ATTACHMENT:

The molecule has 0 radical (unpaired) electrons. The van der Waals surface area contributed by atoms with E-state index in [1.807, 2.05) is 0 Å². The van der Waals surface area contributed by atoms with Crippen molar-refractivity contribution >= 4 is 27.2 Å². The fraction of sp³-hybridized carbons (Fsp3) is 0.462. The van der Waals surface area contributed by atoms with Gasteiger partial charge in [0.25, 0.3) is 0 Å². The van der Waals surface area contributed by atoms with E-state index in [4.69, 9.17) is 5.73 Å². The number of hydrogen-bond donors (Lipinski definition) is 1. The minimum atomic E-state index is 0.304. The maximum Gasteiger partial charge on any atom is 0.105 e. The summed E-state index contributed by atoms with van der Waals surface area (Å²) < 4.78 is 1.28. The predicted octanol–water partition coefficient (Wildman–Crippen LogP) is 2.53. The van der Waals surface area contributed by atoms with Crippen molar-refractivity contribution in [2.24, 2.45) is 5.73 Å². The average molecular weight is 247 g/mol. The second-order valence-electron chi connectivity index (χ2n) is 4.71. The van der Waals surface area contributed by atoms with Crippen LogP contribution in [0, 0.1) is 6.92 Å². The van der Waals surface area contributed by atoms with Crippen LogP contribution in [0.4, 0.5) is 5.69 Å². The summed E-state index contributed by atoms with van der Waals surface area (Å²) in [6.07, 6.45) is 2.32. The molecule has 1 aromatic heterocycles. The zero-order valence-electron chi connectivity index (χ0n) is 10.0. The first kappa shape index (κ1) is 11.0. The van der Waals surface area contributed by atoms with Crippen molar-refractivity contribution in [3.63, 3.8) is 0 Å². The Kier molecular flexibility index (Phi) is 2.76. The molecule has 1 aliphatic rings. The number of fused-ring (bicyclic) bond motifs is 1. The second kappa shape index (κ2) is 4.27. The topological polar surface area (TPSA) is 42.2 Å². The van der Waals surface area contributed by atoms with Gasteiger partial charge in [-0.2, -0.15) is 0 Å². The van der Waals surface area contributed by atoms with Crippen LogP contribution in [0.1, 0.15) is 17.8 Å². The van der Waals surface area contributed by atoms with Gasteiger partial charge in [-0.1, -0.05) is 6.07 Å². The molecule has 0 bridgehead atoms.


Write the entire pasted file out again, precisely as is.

The molecule has 0 radical (unpaired) electrons. The van der Waals surface area contributed by atoms with E-state index in [1.807, 2.05) is 0 Å². The van der Waals surface area contributed by atoms with Crippen molar-refractivity contribution >= 4 is 27.2 Å². The fraction of sp³-hybridized carbons (Fsp3) is 0.462. The van der Waals surface area contributed by atoms with Gasteiger partial charge in [0.25, 0.3) is 0 Å². The van der Waals surface area contributed by atoms with E-state index in [4.69, 9.17) is 5.73 Å². The number of hydrogen-bond donors (Lipinski definition) is 1. The minimum atomic E-state index is 0.304. The maximum Gasteiger partial charge on any atom is 0.105 e. The summed E-state index contributed by atoms with van der Waals surface area (Å²) < 4.78 is 1.28. The predicted octanol–water partition coefficient (Wildman–Crippen LogP) is 2.53. The van der Waals surface area contributed by atoms with Crippen molar-refractivity contribution in [2.24, 2.45) is 5.73 Å². The average molecular weight is 247 g/mol. The second-order valence-electron chi connectivity index (χ2n) is 4.71. The van der Waals surface area contributed by atoms with Crippen LogP contribution in [0, 0.1) is 6.92 Å². The van der Waals surface area contributed by atoms with Crippen LogP contribution in [0.4, 0.5) is 5.69 Å². The summed E-state index contributed by atoms with van der Waals surface area (Å²) in [6.07, 6.45) is 2.32. The molecule has 1 aromatic heterocycles. The zero-order valence-electron chi connectivity index (χ0n) is 10.0. The first kappa shape index (κ1) is 11.0. The van der Waals surface area contributed by atoms with Crippen molar-refractivity contribution in [3.63, 3.8) is 0 Å². The Kier molecular flexibility index (Phi) is 2.76. The molecule has 1 aliphatic rings. The number of fused-ring (bicyclic) bond motifs is 1. The second kappa shape index (κ2) is 4.27. The topological polar surface area (TPSA) is 42.2 Å². The van der Waals surface area contributed by atoms with Gasteiger partial charge in [-0.2, -0.15) is 0 Å². The van der Waals surface area contributed by atoms with Crippen LogP contribution in [0.1, 0.15) is 17.8 Å². The van der Waals surface area contributed by atoms with Gasteiger partial charge in [-0.1, -0.05) is 6.07 Å². The molecule has 0 bridgehead atoms.